I’m curious if a similar deck could be viable in Standard, but we may need to wait until Crimson Vow for more cards in the pool. However, we already have a variety of Izzet spells to choose from. Frost Bite is our Fiery Impulse, Roil Eruption is our Incendiary Flow, and Tormenting Voice is legal. While we don’t have access to Bedlam Reveler we still have powerful Izzet top end cards such as Magma Opus. When it comes to a format with such a long history such as Standard, it’s important to take note of when cards get reprinted, especially if they were competitively viable in the format. Thermo Alchemist saw success in its days during Shadows block, and it’s definitely worth exploring in Midnight Hunt Standard. 

Sigarda, Champion of Light

Sigarda is a clear aggro card that would act as the top end threat in a Selesnya humans deck. There are a couple of powerful humans in Standard already, such as Luminarch Aspirant and Elite Spellbinder. One useful aspect of Luminarch Aspirant is that you can control its trigger to allow you to have at least three creatures with different powers for Sigarda’s attack trigger. I’ll be on the lookout for more powerful human creatures to find off of Sigarda.  

Graveyard Trespasser

I wanted to briefly touch on Graveyard Trespasser. Trespasser reminds me of a more beefed up Deathgorge Scavenger, and will be useful against decks with various flashback or other graveyard-based synergies. While Graveyard Trespasser is a werewolf, it’s not in Gruul colors, making me doubtful it will see play in a traditional werewolf-style Gruul aggro deck. I could see Trespasser as a sideboard card, similar to Deathgorge Scavenger, or an important piece of a Mono Black aggro deck. I could see a deck with Skyclave Shade and Eradicator Valkyrie, but I’m unsure if there are enough cards to make a deck like this competitively viable as of now.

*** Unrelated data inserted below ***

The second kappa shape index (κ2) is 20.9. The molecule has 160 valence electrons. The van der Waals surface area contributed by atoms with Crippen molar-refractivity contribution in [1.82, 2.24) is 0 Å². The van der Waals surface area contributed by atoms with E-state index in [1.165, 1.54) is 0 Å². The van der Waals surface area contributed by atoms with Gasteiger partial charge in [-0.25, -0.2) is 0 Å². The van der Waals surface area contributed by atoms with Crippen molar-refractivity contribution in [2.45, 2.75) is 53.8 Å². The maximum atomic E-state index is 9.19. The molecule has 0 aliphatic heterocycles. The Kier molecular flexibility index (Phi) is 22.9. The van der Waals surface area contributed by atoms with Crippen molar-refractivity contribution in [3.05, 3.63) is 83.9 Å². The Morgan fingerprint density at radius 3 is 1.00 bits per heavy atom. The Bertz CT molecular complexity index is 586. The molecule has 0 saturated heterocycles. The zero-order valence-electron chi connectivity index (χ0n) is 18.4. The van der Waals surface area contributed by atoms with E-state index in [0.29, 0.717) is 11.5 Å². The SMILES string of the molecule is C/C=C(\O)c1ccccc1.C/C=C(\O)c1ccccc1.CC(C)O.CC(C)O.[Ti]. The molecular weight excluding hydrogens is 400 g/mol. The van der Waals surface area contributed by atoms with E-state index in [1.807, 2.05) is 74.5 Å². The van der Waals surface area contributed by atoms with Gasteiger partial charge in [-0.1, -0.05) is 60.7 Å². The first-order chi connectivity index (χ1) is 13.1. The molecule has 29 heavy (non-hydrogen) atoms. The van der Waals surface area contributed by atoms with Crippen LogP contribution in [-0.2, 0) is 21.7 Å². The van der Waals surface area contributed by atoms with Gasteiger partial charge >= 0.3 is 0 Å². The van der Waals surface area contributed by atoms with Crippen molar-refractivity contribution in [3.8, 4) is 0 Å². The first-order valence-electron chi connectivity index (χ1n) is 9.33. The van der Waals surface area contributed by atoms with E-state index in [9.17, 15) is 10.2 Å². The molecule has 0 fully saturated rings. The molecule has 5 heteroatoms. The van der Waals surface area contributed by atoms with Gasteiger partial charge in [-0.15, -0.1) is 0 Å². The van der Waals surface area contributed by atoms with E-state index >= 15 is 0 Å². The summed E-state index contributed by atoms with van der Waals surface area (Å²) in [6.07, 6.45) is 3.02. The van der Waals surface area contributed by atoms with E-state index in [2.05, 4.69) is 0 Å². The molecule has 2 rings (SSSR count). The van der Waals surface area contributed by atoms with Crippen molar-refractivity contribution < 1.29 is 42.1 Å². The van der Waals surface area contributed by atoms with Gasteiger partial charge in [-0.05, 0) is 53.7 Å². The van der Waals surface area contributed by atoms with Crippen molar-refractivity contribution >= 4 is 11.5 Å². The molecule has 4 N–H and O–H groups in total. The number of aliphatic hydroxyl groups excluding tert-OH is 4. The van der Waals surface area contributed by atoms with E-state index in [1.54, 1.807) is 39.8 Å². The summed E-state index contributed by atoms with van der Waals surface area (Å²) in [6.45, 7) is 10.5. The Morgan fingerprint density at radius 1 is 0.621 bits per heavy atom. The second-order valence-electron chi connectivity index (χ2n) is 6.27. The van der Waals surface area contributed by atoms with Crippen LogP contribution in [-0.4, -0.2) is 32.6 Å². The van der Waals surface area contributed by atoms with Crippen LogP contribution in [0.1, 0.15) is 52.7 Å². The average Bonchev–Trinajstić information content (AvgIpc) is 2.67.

I also wanted to quickly talk about Dissipate. Dissipate was a staple in control decks during its last printing in original Innistrad. Dissipate does conflict with Saw it Coming. I like the ability to Foretell Saw it Coming, especially against decks with discard. Saw it Coming is also better Foretold with cards like Goldspan Dragon, allowing you to cast it immediately off a Treasure. Dissipate’s value in Standard will depend on how many decks utilize the graveyard. My bet is on Saw it Coming being the premier counterspell in Standard for the time being. 

Standard is looking very interesting with this first batch of spoilers from Innistrad: Midnight Hunt. While there are certainly very powerful individual cards in the format, such as Goldspan Dragon, it will be interesting to see what deck diversity is like with Midnight Hunt’s release. One thing that stands out to me about the design of the cards spoiled so far is that they all seem very reasonable. Sigarda, unlike Winota, has a conditional draw card trigger on attack – it doesn’t even put creatures into play! Compare that to Winota, another four mana 4/4 that let you basically win the game on certain attacks. It also looks like there’s support for tribal decks, especially werewolves (I’m sure we’ll see a variety of vampires come Crimson Vow).

On top of that we have a couple interesting removal spells, instants, and planeswalkers. My only worry about Standard is that in recent times the threats have outclassed the answers, so I’m hoping the answers from this set and next can combat some of the more powerful creatures and planeswalkers. This set definitely feels at a lower power level (so far) than some of the more recent Standard sets, but I ultimately think that’s a good thing. I’m looking forward to brewing a ton of decks!

Keep a look out for the second part in this series analyzing Innistrad: Midnight Hunt spoilers!